April 15, 2015;Stateline

Here are two apparently contradictory stories about rural America, one upbeat, the other quite the opposite.

On the positive side of rural, Teresa Wiltz writes for Stateline, the very useful news and analysis source of the Pew Charitable Trusts, that “new census data show that for the first time since 2010, the outermost suburban counties are growing faster than urban counties and close-in suburbs.” The demographic change that Wiltz describes is the increase of 146,000 in new exurban residents attributable to domestic migration. The “vibe” of these exurbs, she writes, “is decidedly rural Americana.”

Why are the exurbs growing? Wiltz cites multiple potential reasons for this turnaround, including people moving to the exurbs for jobs (she cites Joel Kotkin, the well-known author, who believes that suburbanization is the likely route to growth around the world, to point out that “the vast majority of jobs aren’t in the cities”) and for “bigger and more affordable homes in a more wide-open space.”

Joel Garreau, the Edge City author, even questions whether “exurbs” is even the right terminology, suggesting that the move of people to these communities isn’t an extension of suburbia, but, as conveyed by Wiltz, the movement of “urban exiles [who] aren’t looking for a lengthy commute from the far suburbs to a downtown office. They’re seasoned professionals with big incomes who’ve grown tired of the urban rat race…[and are] looking to completely eradicate the notion of commuting to work and toiling from 9 to 5. Rich greenery and wide-open vistas are a must.” Garreau suggests Santa Fe, New Mexico as the model, with its culture, shopping, architecture, and mountain vistas, all combining for a “Santa Fe effect” that other exurbs might emulate.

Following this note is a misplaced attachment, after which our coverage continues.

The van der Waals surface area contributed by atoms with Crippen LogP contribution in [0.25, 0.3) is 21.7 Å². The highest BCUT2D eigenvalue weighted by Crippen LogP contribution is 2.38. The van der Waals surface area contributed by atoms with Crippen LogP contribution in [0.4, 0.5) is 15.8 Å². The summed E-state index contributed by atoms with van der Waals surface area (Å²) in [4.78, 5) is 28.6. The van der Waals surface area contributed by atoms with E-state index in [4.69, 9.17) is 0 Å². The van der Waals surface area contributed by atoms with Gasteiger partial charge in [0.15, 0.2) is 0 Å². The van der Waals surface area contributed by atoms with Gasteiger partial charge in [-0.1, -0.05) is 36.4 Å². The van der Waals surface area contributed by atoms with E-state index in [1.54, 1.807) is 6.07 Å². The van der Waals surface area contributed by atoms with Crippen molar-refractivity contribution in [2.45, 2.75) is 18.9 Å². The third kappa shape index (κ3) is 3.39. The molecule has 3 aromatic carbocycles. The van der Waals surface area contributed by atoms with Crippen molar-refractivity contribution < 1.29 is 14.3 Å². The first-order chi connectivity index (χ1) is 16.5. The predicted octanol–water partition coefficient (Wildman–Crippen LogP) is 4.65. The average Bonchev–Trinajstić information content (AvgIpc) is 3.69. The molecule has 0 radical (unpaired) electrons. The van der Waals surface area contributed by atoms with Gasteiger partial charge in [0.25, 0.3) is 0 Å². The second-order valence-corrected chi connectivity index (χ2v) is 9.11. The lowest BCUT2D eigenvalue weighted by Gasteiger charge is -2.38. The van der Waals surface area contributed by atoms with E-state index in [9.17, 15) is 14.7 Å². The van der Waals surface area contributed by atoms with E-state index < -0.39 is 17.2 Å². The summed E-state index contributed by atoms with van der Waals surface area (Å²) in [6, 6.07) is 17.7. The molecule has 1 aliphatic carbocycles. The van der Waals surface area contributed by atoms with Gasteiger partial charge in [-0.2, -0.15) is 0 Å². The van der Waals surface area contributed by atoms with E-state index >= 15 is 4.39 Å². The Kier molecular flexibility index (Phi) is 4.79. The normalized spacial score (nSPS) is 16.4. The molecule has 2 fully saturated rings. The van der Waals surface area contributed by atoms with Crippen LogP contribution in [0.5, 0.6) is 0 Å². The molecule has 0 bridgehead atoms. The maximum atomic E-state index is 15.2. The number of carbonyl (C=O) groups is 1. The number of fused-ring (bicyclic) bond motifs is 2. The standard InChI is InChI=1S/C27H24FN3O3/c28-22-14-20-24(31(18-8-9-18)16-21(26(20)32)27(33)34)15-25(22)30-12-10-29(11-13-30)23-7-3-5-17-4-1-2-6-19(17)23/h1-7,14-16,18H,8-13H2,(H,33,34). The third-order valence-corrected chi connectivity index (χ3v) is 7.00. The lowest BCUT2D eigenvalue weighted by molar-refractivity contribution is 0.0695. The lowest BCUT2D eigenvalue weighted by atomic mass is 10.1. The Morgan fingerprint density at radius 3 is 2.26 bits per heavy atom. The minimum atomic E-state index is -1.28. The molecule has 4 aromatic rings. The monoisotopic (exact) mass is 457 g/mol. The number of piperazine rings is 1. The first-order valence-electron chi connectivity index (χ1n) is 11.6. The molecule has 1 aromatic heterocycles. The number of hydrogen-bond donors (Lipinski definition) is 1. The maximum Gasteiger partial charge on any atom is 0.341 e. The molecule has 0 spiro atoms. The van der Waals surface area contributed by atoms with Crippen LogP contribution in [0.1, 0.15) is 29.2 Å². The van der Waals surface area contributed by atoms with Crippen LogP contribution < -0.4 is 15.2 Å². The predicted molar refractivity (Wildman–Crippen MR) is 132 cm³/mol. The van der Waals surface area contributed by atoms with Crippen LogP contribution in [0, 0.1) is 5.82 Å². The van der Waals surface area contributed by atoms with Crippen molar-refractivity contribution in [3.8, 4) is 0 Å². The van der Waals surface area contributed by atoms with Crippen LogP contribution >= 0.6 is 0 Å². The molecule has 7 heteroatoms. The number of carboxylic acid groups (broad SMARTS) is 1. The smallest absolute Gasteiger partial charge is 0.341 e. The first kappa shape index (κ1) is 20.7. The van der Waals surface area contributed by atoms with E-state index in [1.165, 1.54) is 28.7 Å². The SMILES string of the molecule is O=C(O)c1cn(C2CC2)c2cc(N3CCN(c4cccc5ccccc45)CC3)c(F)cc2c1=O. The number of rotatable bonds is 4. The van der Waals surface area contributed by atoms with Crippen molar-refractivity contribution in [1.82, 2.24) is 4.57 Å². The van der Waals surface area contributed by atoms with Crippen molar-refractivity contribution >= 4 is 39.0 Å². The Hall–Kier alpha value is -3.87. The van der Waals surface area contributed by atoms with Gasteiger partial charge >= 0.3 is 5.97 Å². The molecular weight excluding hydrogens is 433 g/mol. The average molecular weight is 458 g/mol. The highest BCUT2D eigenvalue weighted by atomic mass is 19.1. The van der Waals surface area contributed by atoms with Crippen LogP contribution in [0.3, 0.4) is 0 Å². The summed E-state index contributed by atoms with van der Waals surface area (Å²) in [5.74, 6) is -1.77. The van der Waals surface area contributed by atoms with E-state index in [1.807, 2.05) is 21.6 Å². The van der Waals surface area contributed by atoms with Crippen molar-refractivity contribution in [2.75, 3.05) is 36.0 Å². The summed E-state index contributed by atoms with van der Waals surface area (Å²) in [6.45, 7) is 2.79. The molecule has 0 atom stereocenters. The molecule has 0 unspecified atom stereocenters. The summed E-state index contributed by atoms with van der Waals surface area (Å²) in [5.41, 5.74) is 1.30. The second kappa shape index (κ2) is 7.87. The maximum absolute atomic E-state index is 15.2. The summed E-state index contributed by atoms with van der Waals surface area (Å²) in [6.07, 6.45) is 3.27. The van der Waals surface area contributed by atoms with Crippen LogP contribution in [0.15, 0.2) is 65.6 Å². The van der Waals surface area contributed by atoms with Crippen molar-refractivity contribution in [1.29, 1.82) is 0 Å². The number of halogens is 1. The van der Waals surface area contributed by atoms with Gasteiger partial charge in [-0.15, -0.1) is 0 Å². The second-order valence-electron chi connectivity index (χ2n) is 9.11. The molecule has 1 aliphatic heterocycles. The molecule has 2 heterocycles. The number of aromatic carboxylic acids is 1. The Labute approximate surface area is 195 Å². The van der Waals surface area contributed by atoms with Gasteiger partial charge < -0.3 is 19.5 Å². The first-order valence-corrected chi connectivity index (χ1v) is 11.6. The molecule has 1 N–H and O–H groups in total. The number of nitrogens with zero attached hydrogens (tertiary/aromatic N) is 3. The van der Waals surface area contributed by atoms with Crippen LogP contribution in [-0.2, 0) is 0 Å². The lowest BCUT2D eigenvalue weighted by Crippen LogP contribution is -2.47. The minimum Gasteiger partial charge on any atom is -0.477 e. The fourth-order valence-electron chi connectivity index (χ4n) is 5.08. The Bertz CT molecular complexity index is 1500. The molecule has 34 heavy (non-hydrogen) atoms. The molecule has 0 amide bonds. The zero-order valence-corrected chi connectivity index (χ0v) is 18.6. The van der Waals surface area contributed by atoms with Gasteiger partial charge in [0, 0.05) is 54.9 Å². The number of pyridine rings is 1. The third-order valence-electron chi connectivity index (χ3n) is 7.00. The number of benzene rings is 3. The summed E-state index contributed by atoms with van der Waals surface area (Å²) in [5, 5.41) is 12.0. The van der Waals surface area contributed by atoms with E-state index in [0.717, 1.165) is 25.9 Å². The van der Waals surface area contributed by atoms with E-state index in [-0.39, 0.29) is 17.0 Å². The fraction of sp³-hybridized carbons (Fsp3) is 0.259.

Some of the exurban growth might be attributable to the economic revival, but Bill Bishop reports in the Daily Yonder that, based on Bureau of Labor Statistics data, job growth in rural America stopped pretty abruptly in 2014. Between January 2014 and January 2015, rural counties lost 331,000 jobs while metropolitan counties gained 3.1 million jobs. Job losses almost always correlate with workforce and population losses; the rural workforce dropped 557,000 during 2014, which almost assuredly means that rural counties lost population as well.

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It may be that these contrasting stories describe an in-migration by people who can choose to live wherever they want and an outmigration of people who have to go where there are jobs. Those in-migrants pose tough challenges for rural areas. Wiltz, for example, mentions in her piece seeing McMansions, farmhouses, mobile homes, and designer outlet stores together in the exurban area 40 miles north of Atlanta. That kind of mix of land uses can constitute a planner’s nightmare and a challenging issue for citizens groups trying to determine how residential development and open space and farmland preservation should be balanced. 

In Clark County, Washington, citizens are on both sides of the growth debate. Friends of Clark County is fighting against land use plans that would allow for suburban sprawl and thousands of McMansions, while Clark County Citizens United believes that prior land use controls robbed them of their land use development rights, which they hope a new land use scheme will undo and correct. This divide, between people who want the values of their property maximized through upzoning versus those who want to preserve rural farms and open spaces, is playing out across the nation.

There is another split occurring in this realm as well. The Pew Research Center reports that there is a liberal/conservative divide over exurbia:

“Seventy-seven percent of consistent liberals want to live in neighborhoods where ‘the houses are smaller and closer to each other, but schools, stores, and restaurants are within walking distance.’ In contrast, 75 percent of consistent conservatives prefer it when ‘houses are larger and farther apart, but schools, stores, and restaurants are several miles away.’”

One wonders, however, whether the existing residents of these rural areas are all that happy with the finding, according to the Washington Post, that “the McMansion is back, and bigger than ever.” Somehow, McMansioned exurbs with designer outlets more accessible than schools and hospitals do not convey a sense of a revival of rural America.—Rick Cohen